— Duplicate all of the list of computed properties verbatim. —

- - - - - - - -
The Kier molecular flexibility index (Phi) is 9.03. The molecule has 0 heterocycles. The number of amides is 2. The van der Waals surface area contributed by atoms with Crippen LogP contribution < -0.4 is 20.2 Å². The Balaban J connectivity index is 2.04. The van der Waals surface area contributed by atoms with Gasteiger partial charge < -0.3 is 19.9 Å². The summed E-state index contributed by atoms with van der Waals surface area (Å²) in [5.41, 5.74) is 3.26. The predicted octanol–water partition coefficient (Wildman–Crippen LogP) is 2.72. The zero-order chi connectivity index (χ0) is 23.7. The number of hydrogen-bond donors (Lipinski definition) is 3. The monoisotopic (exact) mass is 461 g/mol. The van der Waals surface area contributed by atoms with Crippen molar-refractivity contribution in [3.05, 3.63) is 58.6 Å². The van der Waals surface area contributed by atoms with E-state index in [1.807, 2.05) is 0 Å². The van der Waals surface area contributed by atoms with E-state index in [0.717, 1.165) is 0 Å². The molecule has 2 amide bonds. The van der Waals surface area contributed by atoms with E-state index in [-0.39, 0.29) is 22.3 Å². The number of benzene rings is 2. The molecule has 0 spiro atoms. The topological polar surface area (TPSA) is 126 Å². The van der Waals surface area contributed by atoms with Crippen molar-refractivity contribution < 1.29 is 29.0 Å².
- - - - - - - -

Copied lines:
The Kier molecular flexibility index (Phi) is 9.03. The molecule has 0 heterocycles. The number of amides is 2. The van der Waals surface area contributed by atoms with Crippen LogP contribution < -0.4 is 20.2 Å². The Balaban J connectivity index is 2.04. The van der Waals surface area contributed by atoms with Gasteiger partial charge < -0.3 is 19.9 Å². The summed E-state index contributed by atoms with van der Waals surface area (Å²) in [5.41, 5.74) is 3.26. The predicted octanol–water partition coefficient (Wildman–Crippen LogP) is 2.72. The zero-order chi connectivity index (χ0) is 23.7. The number of hydrogen-bond donors (Lipinski definition) is 3. The monoisotopic (exact) mass is 461 g/mol. The van der Waals surface area contributed by atoms with Crippen molar-refractivity contribution in [3.05, 3.63) is 58.6 Å². The van der Waals surface area contributed by atoms with E-state index in [1.807, 2.05) is 0 Å². The van der Waals surface area contributed by atoms with E-state index in [0.717, 1.165) is 0 Å². The molecule has 2 amide bonds. The van der Waals surface area contributed by atoms with E-state index in [-0.39, 0.29) is 22.3 Å². The number of benzene rings is 2. The molecule has 0 spiro atoms. The topological polar surface area (TPSA) is 126 Å². The van der Waals surface area contributed by atoms with Crippen molar-refractivity contribution < 1.29 is 29.0 Å².